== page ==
# How do you integrate #int dx/sqrt(x^2+4)# using trig substitutions?

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To integrate ∫ dx / sqrt(x^2 + 4) using trigonometric substitution, let x = 2tan(θ), then dx = 2sec^2(θ) dθ. Substitute these into the integral:

∫ (2sec^2(θ) dθ) / sqrt((2tan(θ))^2 + 4)

Simplify the expression under the square root:

∫ (2sec^2(θ) dθ) / sqrt(4tan^2(θ) + 4) = ∫ (2sec^2(θ) dθ) / sqrt(4(sec^2(θ)) + 4) = ∫ (2sec^2(θ) dθ) / sqrt(4sec^2(θ) + 4)

Combine like terms under the square root:

= ∫ (2sec^2(θ) dθ) / sqrt(4(sec^2(θ) + 1))

Now, using the identity sec^2(θ) + 1 = tan^2(θ) + 1 = sec^2(θ), we simplify further:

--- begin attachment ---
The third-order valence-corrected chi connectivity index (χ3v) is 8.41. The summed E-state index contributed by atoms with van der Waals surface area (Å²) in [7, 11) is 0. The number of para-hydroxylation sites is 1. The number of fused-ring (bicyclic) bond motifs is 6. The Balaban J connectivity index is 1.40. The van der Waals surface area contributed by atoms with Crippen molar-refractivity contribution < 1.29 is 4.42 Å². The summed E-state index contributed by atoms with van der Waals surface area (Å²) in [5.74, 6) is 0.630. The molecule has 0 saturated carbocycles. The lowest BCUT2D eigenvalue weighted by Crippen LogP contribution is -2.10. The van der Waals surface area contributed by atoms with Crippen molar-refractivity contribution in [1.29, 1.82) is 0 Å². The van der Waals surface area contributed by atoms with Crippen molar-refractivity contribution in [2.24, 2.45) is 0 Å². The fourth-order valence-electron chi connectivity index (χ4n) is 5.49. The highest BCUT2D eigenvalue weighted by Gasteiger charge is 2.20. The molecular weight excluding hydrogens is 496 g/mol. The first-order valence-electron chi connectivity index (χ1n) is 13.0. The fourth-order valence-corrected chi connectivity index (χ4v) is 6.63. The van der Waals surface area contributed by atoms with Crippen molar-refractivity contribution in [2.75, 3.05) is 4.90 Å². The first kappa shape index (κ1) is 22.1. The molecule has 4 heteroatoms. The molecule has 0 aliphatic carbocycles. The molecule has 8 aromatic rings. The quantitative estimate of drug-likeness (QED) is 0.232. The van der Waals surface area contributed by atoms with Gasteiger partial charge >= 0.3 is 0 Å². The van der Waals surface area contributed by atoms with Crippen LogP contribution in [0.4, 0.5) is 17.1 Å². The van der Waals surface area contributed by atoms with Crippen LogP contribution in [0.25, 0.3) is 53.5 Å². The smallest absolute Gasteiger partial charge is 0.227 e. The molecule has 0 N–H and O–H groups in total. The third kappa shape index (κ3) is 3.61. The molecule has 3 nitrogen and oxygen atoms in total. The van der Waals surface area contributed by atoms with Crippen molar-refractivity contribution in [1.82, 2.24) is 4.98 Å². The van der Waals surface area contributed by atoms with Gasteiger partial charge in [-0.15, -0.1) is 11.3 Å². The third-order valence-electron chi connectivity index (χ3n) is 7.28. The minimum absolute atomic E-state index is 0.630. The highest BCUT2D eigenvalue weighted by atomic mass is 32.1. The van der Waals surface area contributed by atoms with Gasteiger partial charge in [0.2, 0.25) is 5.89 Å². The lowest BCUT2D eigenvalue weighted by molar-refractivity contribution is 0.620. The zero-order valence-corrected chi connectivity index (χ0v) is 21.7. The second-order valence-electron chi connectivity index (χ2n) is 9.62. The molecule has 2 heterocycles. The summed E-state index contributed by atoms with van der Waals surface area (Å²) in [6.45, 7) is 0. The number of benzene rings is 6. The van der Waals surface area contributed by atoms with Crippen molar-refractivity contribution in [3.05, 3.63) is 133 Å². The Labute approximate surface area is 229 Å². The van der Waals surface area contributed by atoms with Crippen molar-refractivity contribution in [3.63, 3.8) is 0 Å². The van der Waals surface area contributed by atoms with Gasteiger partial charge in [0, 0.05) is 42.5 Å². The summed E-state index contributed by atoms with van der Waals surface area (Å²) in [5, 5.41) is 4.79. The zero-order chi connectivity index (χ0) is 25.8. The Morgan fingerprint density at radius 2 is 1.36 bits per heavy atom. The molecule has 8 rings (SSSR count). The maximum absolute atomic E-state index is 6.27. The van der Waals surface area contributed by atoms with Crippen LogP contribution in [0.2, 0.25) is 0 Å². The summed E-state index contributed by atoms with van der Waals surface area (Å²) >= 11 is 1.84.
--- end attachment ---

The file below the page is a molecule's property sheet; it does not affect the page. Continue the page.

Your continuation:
= ∫ (2sec^2(θ) dθ) / (2sec(θ)) = ∫ sec(θ) dθ

The integral of sec(θ) with respect to θ is ln|sec(θ) + tan(θ)| + C.

Finally, substitute back for θ using the original substitution x = 2tan(θ):

ln|sec(θ) + tan(θ)| + C = ln|sec(arctan(x/2)) + tan(arctan(x/2))| + C = ln|√(x^2 + 4) + x/2| + C

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To integrate ( \int \frac{dx}{\sqrt{x^2 + 4}} ) using trigonometric substitution, we make the substitution ( x = 2\tan(\theta) ).

Then, ( dx = 2\sec^2(\theta) , d\theta ), and ( \sqrt{x^2 + 4} = \sqrt{4\tan^2(\theta) + 4} = 2\sec(\theta) ).

Substituting these into the integral, we get:

[ \int \frac{2\sec^2(\theta) , d\theta}{2\sec(\theta)} ]

[ = \int \sec(\theta) , d\theta ]

The integral of ( \sec(\theta) ) can be evaluated using the formula ( \int \sec(\theta) , d\theta = \ln|\sec(\theta) + \tan(\theta)| + C ).

Thus, the integral ( \int \frac{dx}{\sqrt{x^2+4}} ) can be expressed as ( \ln|\sec(\theta) + \tan(\theta)| + C ), where ( C ) is the constant of integration.

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